Technical Difficulties: Unnecessary Details

I wrote briefly yesterday about the broken commenting here and mentioned in passing that I had made some hasty decisions when moving the domain data. This post is going into unnecessary detail about what those choices were, and a plan to get things working again.

But first: why I moved web hosts.

The Straw

I really didn’t want to move web hosts at all. I’ve hosted my domain with the same company since the middle of 1999, long before I had even thought of leaving Oracle let alone moving to the States. Their web hosting service was very good: not the cheapest, but apart from some glitches early on they were helpful and responsive, with features to their service that allowed me to do all the things I wanted on a public web host.

The thing they did badly was email.

We’d had a few issues over the years with email sent to the domain being bounced. There would be a short period (usually 24-36 hours) where a sender would have emails returned because the message had been routed through a relay with a higher-than-acceptable rate of spam transmission. We would find out about it when some kind soul would try to reach us by other means.

The intent to not promote spam-supporting relays is very noble, but the response from the support was that the sender should send their email through a different relay.

That was an unacceptable answer in 2000 when most email users were tech savvy enough to be using email, but now? How many people have any control over the routing or delivery of their email? Why should anyone even care?

Then towards the end of last year we had two significant breakages in email. First we couldn’t send anything for two days, then a few weeks later the whole email system fell over for three days.

Three days.

In the end we didn’t appear to lose any email, but that – along with the blasé lack of communication about these outages – was the final straw: I started looking for a replacement web host.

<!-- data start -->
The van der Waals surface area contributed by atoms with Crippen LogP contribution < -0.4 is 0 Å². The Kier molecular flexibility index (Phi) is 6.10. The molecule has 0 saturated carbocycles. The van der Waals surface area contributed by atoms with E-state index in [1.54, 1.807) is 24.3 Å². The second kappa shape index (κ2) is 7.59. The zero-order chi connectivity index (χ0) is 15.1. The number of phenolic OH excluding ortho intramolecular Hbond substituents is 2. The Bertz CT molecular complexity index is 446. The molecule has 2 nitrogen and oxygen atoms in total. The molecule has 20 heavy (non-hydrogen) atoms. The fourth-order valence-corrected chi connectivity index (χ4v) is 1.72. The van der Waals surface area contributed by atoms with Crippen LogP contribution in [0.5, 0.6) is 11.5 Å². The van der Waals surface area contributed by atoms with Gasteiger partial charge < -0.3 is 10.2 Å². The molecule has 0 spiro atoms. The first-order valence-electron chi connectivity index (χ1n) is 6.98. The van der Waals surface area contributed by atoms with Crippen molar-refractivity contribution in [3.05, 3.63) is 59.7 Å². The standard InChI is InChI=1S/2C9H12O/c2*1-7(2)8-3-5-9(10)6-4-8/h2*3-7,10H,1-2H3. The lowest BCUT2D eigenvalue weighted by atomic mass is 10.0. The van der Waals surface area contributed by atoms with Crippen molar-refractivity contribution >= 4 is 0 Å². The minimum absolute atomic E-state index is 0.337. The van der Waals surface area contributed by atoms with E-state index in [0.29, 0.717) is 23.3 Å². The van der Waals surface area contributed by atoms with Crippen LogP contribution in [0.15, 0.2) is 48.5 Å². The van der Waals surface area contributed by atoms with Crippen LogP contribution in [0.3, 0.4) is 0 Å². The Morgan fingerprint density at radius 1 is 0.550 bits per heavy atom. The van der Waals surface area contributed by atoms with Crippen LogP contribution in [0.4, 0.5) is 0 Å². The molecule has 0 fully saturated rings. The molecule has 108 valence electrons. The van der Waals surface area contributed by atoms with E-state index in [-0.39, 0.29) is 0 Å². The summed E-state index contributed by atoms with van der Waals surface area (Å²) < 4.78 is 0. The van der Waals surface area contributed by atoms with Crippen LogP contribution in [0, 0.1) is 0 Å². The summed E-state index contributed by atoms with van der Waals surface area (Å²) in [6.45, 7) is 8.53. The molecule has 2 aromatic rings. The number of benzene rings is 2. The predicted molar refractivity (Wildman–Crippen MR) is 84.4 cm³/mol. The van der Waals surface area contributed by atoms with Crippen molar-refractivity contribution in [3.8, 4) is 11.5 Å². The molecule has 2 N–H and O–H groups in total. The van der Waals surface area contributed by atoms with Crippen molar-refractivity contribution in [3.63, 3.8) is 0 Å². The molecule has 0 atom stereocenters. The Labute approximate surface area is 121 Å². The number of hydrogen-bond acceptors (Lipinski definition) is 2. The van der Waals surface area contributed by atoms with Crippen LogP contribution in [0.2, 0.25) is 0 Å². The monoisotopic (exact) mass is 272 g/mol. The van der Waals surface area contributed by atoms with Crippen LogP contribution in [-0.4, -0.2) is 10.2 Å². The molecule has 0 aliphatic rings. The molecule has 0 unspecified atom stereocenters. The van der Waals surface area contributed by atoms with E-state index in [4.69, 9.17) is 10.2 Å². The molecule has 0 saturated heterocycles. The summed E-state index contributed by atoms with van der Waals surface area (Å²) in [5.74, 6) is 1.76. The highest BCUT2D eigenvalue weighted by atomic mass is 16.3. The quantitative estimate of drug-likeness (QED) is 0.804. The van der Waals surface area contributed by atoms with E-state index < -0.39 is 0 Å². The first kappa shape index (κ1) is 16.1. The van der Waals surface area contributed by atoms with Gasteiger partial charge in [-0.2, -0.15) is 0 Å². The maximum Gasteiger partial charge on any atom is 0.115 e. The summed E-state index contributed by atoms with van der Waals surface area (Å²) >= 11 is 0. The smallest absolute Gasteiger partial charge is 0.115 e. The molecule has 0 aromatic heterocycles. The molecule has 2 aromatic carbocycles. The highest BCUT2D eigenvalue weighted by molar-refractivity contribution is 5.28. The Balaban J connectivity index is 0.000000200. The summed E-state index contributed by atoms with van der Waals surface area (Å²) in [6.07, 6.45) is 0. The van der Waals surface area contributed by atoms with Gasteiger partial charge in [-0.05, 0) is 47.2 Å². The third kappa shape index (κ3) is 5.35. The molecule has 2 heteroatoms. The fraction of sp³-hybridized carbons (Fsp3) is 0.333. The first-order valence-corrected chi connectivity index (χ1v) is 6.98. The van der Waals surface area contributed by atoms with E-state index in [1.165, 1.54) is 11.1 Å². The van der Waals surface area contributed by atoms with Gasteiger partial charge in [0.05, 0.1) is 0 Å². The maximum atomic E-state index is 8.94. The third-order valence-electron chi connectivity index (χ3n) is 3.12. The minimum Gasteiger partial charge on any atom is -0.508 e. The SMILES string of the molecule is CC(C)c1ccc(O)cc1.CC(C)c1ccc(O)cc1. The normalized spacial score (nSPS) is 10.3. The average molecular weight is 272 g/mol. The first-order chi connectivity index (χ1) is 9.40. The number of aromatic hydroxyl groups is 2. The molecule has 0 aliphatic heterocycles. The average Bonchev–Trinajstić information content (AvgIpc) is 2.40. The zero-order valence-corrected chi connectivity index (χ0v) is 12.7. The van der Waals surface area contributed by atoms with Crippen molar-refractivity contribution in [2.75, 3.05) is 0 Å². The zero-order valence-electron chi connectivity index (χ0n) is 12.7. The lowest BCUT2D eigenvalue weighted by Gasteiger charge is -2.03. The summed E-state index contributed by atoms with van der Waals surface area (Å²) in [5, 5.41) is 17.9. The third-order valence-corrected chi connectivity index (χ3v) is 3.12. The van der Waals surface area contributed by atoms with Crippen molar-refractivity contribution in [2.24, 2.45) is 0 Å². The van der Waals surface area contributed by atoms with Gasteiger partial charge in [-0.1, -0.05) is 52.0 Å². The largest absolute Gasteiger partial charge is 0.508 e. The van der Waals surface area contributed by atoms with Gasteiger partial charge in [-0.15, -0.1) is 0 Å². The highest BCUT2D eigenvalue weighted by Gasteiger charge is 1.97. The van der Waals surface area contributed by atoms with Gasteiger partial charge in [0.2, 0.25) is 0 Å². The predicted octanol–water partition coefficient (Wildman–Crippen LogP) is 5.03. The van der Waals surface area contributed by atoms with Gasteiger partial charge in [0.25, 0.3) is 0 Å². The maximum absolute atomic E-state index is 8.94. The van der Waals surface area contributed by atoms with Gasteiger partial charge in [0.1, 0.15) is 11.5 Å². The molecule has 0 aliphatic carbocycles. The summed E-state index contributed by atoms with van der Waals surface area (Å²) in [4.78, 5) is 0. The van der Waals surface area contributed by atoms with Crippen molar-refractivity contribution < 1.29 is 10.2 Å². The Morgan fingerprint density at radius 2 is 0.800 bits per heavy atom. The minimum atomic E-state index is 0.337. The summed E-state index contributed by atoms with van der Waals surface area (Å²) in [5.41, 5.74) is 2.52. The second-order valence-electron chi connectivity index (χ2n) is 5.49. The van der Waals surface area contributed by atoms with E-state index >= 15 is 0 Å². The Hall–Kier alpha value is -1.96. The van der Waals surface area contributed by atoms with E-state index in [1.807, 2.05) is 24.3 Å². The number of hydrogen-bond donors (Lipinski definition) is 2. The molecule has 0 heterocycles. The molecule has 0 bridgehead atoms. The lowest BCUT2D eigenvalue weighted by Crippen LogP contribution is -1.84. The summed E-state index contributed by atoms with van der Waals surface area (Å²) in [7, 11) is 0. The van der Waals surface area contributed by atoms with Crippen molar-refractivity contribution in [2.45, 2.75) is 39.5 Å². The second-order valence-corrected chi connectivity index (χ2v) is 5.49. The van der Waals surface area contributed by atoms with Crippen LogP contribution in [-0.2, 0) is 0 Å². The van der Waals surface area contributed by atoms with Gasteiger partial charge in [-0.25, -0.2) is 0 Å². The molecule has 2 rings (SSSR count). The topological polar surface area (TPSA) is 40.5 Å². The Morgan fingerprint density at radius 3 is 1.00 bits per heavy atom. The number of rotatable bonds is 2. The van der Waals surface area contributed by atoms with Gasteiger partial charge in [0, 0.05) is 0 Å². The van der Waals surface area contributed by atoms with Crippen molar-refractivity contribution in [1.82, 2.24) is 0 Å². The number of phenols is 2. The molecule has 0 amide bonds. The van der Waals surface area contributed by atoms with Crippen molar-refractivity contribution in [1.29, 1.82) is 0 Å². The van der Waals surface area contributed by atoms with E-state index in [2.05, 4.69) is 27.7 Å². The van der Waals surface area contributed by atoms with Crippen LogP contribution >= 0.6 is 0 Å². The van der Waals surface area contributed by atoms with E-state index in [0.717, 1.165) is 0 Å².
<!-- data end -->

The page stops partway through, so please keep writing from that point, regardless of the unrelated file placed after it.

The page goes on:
The deadline was the end of February.

Hosts of Reasons

Choosing a web host is a lot like choosing a phone provider: every company has different features and different pricing models, but it is possibly to normalise the variant scales into something comparable.

The biggest difference between web hosts and phone companies is that there are only a dozen or so phone companies to look at. Web hosts are legion.

I figured out the features I needed and started tabulating based on a superficial Google search. I needed:

  • Perl CGI support
  • WordPress w MySQL
  • multiple domain hosting (more on this later)
  • storage minimum
  • email support

The last two were quickly relegated to mere sanity checks, because every host had offerings at their lowest plan tier that dwarfed my needs. Hosting multiple domains is also a very common feature; it’s not usually present in the cheapest offering, but you don’t have to get the gold-plated option either.

The main division seemed to be between Unix and Windows shops: I saw Microsoft-based hosts that provided scripting support, but I have no wish to give Microsoft money even by proxy so those were eliminated from consideration.